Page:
Emergency telemedicine

Emergency telemedicine

Over recent decades, the field of telemedicine has been witness to periods of great promise, relative stasis as well as overstretch and false starts.However, there is one telemedicine application which...

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Over recent decades, the field of telemedicine has been witness to periods of great promise, relative stasis as well as overstretch and false starts.
However, there is one telemedicine application which has seen steady, consistent growth. This is emergency telemedicine, where application development, especially teleconsultation and teleradiology, has synchronized with increasing demand for A&E as well as the forward march of telecoms technology.
From the outset, the benefits of telemedicine were self-evident in emergency care in settings such as ski resorts, highway or rail accidents, and after natural disasters. Telemedicine enabled trauma specialists to interact with overtaxed field personnel on site, to gauge the severity of injuries and provide clinical assessments on treatment or evacuation. This aspect of telemedicine was spun out off one of its first movers, the military.

 

Telemedicine and travel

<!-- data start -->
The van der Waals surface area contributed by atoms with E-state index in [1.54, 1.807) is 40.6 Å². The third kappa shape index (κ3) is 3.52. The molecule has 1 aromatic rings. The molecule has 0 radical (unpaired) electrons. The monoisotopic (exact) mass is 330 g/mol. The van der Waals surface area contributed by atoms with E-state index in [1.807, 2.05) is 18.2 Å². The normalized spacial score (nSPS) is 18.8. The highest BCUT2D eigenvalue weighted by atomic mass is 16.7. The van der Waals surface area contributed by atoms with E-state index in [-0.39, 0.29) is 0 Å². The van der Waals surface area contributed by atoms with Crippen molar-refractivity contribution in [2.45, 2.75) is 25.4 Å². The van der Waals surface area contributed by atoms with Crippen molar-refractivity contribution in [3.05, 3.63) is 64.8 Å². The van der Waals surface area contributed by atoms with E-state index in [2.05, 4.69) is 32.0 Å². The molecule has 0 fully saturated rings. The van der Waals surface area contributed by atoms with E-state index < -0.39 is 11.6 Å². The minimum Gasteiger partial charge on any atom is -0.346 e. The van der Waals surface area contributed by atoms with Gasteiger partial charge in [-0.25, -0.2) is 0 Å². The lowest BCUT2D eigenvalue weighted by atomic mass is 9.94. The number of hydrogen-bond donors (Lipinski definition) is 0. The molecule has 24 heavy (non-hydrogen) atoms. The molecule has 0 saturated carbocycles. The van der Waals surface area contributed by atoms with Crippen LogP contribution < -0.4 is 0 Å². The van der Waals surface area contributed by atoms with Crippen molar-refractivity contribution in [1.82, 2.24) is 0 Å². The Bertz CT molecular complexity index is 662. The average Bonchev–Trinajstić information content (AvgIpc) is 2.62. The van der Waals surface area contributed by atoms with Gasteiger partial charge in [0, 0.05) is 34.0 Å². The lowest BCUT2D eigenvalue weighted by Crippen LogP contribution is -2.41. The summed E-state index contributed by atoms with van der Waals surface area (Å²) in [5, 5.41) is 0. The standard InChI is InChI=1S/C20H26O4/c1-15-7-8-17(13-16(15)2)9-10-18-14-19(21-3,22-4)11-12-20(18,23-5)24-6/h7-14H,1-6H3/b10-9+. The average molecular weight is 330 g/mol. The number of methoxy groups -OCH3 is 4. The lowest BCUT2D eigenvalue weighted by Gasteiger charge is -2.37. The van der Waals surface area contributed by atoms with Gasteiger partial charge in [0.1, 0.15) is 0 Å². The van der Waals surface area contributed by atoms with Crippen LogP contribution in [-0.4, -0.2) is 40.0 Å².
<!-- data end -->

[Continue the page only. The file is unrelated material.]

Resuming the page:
The roots of ‘serious’ telemedicine practice can be considered to date to the 1990s. Nevertheless, medical practitioners were aware of the enormous possibilities it afforded well before this.
In the 1930s, luxury liners used marine radio-telephones to communicate with physicians about urgent cases on board. Travellers were again the core target market for the first teleradiology consultations, conducted in the 1960s by Dr. Kenneth Bird, who used a two-way/interactive television system that connected Massachusetts General Hospital to Boston’s Logan Airport to provide emergency medical care.

1994: A&E referrals fall at Belfast hospital
Among the earliest case studies on modern emergency telemedicine is a 12-month review of a 1994 link between the Royal Victoria Hospital in Belfast and a minor treatment centre (MTC) in South Westminster, London. Over the study period, the telemedicine link was actively used in only about 0.5% of cases. However, the number of patients referred to a GP fell dramatically as did those referred to A&E. Another interesting observation was an increase in confidence of the nursing staff at the Westminster MTC.

Wembley study compares outcomes, radiologists vs. teleradiologists
At the beginning of 1996, Wembley Community Hospital in London established a minor accident treatment service (MATS), supported by an advanced telemedical link to Central Middlesex Hospital. The system was run by emergency nurse practitioners based on a set of clinical protocols which consisted of prompts advising the use of telemedicine.